WARRIORS OF THE RAINBOW BRIDGE
I had the opportunity to talk to Molly Hatchet guitarist Bobby Ingram recently. He explained to me a few things about Molly Hatchet and their latest release, WARRIORS OF THE RAINBOW BRIDGE. First of all, this album is, by far, the most personal of the band's career. It stems out of the heartfelt loss Ingram has for his wife Stephanie, who died on April 1st of 2004. He explained to me how much she meant, not only to him, but to the band itself over the last 12 years. He clarified the title of the album, WARRIORS OF THE RAINBOW BRIDGE; explaining that it was born from a poem in a thank you card he and Stephanie had received upon the death of a family pet from a veteranarian which moved his wife as much as anything in her life. Finally, he explained that more than any other record, where Molly Hatchet has gone out to keep the tradition of this southern rock legend alive, that he was intent on creating the best album in the band's career in an effort to provide some self-closure to what was clearly a tough time in his life. Consider Bobby's efforts successful here.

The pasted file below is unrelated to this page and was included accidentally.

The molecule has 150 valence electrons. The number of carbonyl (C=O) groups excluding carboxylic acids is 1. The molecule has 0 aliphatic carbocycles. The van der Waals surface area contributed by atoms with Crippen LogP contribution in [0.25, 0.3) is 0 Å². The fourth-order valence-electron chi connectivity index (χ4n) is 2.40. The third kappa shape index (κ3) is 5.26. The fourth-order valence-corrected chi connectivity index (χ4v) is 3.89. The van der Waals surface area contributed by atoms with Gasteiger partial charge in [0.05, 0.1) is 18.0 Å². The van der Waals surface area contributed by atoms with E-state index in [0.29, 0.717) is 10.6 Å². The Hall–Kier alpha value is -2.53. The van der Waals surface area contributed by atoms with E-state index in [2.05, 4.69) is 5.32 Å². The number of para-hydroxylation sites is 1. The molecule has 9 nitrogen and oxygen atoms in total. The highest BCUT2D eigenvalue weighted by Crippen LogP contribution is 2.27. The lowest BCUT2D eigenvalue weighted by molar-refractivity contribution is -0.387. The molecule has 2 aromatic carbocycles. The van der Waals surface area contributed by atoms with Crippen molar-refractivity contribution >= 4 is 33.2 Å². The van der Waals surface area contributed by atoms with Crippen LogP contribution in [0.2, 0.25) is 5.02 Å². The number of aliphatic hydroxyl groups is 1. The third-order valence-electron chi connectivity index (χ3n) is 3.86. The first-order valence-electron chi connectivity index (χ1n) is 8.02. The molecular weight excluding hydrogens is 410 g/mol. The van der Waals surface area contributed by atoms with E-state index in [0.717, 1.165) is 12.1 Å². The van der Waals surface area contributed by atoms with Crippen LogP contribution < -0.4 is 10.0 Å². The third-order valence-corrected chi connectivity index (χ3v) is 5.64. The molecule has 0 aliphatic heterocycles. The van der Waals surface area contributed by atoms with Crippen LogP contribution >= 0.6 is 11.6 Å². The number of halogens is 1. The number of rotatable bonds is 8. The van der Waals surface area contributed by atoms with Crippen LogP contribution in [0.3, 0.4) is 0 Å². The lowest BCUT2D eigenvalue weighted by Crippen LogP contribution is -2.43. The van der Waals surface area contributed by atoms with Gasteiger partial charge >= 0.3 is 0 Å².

WARRIORS OF THE RAINBOW BRIDGE, while certainly not as strong as their debut album or the excellent BEATIN' THE ODDS, certainly is the strongest album the band has done in well over a decade. Many of these songs are so outwardly personal that they force you to grasp the emotion of their depth. "Rainbow Bridge" specifically is the strongest, most personal song any southern rock band has ever done. The flailing "Behind The Bedroom Door" is equally personal in it's scope, although it's probably a bit more accessible to all listeners.